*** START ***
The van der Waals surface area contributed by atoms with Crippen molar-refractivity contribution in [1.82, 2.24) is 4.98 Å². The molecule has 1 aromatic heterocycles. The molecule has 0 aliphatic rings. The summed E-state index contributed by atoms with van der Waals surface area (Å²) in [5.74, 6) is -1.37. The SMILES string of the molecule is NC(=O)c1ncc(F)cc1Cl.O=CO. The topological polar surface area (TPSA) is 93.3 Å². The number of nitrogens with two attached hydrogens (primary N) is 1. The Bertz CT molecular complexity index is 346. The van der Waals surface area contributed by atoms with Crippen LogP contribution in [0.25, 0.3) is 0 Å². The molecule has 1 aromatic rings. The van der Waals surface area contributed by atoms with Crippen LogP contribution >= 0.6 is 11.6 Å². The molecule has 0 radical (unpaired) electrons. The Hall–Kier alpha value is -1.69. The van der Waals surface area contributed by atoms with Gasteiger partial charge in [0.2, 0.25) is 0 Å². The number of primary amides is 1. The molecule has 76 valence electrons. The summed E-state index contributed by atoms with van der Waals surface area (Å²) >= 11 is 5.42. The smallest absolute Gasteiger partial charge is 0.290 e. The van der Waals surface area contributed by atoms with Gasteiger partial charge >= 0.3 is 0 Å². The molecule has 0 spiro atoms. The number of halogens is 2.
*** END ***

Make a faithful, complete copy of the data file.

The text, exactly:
The van der Waals surface area contributed by atoms with Crippen molar-refractivity contribution in [1.82, 2.24) is 4.98 Å². The molecule has 1 aromatic heterocycles. The molecule has 0 aliphatic rings. The summed E-state index contributed by atoms with van der Waals surface area (Å²) in [5.74, 6) is -1.37. The SMILES string of the molecule is NC(=O)c1ncc(F)cc1Cl.O=CO. The topological polar surface area (TPSA) is 93.3 Å². The number of nitrogens with two attached hydrogens (primary N) is 1. The Bertz CT molecular complexity index is 346. The van der Waals surface area contributed by atoms with Crippen LogP contribution in [0.25, 0.3) is 0 Å². The molecule has 1 aromatic rings. The van der Waals surface area contributed by atoms with Crippen LogP contribution >= 0.6 is 11.6 Å². The molecule has 0 radical (unpaired) electrons. The Hall–Kier alpha value is -1.69. The van der Waals surface area contributed by atoms with Gasteiger partial charge in [0.2, 0.25) is 0 Å². The number of primary amides is 1. The molecule has 76 valence electrons. The summed E-state index contributed by atoms with van der Waals surface area (Å²) >= 11 is 5.42. The smallest absolute Gasteiger partial charge is 0.290 e. The van der Waals surface area contributed by atoms with Gasteiger partial charge >= 0.3 is 0 Å². The molecule has 0 spiro atoms. The number of halogens is 2.